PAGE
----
John McCain's Political Views
John McCain's Political Views
During his campaign for President in 2008, the media (both the mainstream press and the partisan bloggers and commentators) have paid an inordinate amount of attention to Senator John McCain's personality. Ask most Americans about the Senator and they'll know that he lost to President Obama in the 2008 Presidential Election, was a P.O.W. in Vietnam, and currently serves in the U.S. Senate representing the state of Arizona. Those who follow politics more closely will probably be able to tell you that he has a reputation of being a political "maverick," someone who is willing to go against the Republican party line. But what did John McCain actually believe politically? What were his actual stances on issues important to most American voters? This hub will try to provide and unbiased look at McCain's political beliefs.
The War in Iraq: John McCain was a strong supporter of the decision to go to War in Iraq and the continued presence of American troops in that country. Though he criticized the Bush administration for making strategic mistakes and called for the Pentagon to make "significant policy changes" in their handling of the war, he consistently expressed the belief that America did the right thing in invading Iraq, and that we need to keep troops in that country "as long as it takes to win."
Foreign Policy/War on terror: McCain generally agreed with the foreign policy strategy of the Bush and subsequently the Obama administrations, including their refusal to negotiate with the Iranian government and their emphasis of military force over multilateral diplomatic solutions to conflicts. The one notable exception to this agreement has been over the issue of torture, as in the lead up to the 2008 presidential elections, McCain said he would close Guantanamo Bay and ban the use of torture by American intelligence services. McCain has also described the controversial tactic of waterboarding as "torture," though he voted against HR 2082, a bill that would have banned its use.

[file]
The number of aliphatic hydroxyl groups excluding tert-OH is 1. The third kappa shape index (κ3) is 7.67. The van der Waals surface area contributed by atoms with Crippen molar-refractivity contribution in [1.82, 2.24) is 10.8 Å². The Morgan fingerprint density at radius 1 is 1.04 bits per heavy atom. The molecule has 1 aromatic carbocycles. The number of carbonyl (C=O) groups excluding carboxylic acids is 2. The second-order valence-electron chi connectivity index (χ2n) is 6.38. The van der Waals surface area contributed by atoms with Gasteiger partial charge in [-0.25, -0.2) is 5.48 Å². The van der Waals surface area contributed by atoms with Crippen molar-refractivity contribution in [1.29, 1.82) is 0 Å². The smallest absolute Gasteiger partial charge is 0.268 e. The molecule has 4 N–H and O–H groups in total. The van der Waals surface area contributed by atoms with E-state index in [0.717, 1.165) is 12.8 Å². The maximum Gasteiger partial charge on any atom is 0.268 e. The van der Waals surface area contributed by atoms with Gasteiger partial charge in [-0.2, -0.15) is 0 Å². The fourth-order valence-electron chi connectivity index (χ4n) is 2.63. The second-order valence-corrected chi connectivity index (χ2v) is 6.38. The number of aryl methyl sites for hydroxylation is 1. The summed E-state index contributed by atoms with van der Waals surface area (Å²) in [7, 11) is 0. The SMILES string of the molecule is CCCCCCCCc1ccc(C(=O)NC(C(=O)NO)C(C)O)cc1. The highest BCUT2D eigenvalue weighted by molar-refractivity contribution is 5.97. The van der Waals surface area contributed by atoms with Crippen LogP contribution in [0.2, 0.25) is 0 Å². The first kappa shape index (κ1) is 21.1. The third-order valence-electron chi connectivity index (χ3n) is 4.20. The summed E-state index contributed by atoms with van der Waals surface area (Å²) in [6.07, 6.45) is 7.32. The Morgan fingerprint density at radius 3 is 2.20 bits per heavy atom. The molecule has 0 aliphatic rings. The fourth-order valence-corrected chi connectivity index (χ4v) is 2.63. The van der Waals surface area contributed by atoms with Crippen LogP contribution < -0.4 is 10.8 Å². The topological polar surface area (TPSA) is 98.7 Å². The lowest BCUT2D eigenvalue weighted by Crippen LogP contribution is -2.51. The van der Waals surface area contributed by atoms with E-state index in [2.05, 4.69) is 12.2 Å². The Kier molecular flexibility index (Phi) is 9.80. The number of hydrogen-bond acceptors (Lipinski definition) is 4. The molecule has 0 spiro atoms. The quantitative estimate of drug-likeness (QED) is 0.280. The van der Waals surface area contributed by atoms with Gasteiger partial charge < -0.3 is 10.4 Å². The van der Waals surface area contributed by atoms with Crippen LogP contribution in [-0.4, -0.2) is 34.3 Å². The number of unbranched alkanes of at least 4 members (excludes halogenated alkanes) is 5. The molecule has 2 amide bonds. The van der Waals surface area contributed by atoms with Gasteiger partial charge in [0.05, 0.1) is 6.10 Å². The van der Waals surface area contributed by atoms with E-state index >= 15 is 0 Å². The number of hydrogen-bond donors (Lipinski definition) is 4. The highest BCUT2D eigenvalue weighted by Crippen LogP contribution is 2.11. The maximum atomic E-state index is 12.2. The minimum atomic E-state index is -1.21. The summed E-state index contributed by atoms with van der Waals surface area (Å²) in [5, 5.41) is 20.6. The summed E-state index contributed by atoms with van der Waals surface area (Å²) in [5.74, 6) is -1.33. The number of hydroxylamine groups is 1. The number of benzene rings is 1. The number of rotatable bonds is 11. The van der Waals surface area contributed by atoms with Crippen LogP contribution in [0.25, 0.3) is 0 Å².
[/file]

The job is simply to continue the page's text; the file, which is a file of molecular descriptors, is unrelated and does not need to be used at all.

Health Care: During the 2008 presidential campaign, John McCain expressed strong opposition to the idea of universal health care, instead wanting to provide greater access to health care through a $5,000 tax credit and encouraging greater competition among health care companies to lower costs. McCain continued this opposition after the 2008 election and strongly criticized the health care bill passed by Congress and signed into law by President Obama in 2010.
Environmental Issues: Compared to many of his fellow Republicans, McCain has been somewhat of a moderate on environmental issues. Specifically, as a Senator, McCain co-sponsored a bill to implement a cap and trade system to limit carbon emissions in 2003. He also voted against allowing oil companies to drill the Arctic National Wildlife Refuge and expressed some past support for a carbon trading system to help combat global warming. In recent years McCain has been somewhat less moderate in his environmental views, criticizing the Obama administration's decision to delay approval of the Keystone XL pipeline in 2011 and backing off his previous support of cap and trade.
Abortion: Though he has made conflicting statements about the issue in the past, McCain unequivocally said that he believes Roe vs. Wade "should be overturned" in 2007.
Immigration: While running for President, McCain was a moderate on immigration, supporting greater use of the H-1 visa programs and providing greater and easier paths to citizenship to better control the immigration process. However, in recent months he has come out as a strong supporter of Arizona's strict immigration controls which allow for police to require suspected illegal aliens to show proof of citizenship.
Gay Rights: McCain was a strong opponent of President Obama's decision to allow gays and lesbians to serve openly in the military, telling an audience "today is a sad, sad day" in 2011 after Obama had ended the military's don't ask, don't tell policy. McCain did vote against the constitutional amendment to ban gay marriage, calling it an issue "for the states to decide."
Gun Control: McCain received a C+ rating from the NRA, indicating a moderate to conservative stance on most gun control issues. McCain voted against continuing the ban on assault weapons but has been sharply criticized by some second amendment interest groups for some of his other votes on restricting weapons.
Summary: McCain is a traditional right-wing conservative on economic and foreign policy issues, though he does take a moderate stance on certain issues: most notably on the environment and immigration.
Please let me know if you have any issues with the factual content of this hub, I'll be happy to change anything if it proves to be incorrect
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